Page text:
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This little creeper, found in shady lawns everywhere, bears bland, tasteless fruit that looks like wild strawberries, but it’s easily distinguished by its yellow flowers. It’s perfectly edible, but not really worth eating. It is nevertheless much valued by herbalists, who suppose it to have useful medicinal properties. Calyx 5-parted, the lobes alternating with much larger foliaceous spreading 3-toothed appendages. Petals 5, yellow. Receptacle in fruit spongy but not juicy. Flowers otherwise as in Fragaria. Perennial herb with leafy runners and 3-foliolate leaves similar to those of the true strawberries. (Dedicated to Antoine Nicolas Duchesne, an early monographer of Fragaria.)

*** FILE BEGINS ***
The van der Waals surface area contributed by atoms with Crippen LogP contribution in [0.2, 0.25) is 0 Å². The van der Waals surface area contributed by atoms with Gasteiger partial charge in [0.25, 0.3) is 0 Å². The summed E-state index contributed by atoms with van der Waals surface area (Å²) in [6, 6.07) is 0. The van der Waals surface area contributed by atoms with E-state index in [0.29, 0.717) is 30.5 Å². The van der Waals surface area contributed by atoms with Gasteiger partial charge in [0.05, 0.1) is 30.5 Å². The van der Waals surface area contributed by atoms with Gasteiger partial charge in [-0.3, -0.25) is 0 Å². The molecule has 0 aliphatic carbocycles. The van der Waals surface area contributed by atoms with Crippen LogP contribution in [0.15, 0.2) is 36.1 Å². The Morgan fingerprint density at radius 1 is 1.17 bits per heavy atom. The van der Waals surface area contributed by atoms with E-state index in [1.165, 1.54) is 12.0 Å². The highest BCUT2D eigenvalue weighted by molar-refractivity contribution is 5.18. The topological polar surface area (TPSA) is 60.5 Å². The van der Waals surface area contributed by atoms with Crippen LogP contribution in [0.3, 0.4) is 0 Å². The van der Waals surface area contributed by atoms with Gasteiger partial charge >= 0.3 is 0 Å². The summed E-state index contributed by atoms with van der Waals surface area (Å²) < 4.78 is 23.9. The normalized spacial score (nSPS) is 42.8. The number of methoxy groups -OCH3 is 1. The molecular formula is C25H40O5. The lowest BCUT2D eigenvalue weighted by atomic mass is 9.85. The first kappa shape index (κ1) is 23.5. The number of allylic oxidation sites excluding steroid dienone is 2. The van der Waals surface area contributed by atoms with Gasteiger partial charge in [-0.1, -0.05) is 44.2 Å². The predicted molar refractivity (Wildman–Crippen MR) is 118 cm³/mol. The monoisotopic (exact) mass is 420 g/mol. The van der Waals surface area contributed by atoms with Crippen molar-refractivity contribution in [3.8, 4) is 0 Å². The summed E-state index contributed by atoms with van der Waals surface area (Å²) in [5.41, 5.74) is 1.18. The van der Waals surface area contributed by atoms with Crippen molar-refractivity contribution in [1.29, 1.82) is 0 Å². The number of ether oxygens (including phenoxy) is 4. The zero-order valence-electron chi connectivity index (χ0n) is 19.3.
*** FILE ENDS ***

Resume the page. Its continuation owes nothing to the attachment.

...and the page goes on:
Found in partial shaded soil, grassy areas, especially in lawns.
D. indica (Andr.) Focke. Fruit red, insipid. (Fragaria Andr.) Waste ground, grassy places, etc., s. N. Y. and e. Pa. to Fla., Ark., and Mo. (Introd. from Eurasia.)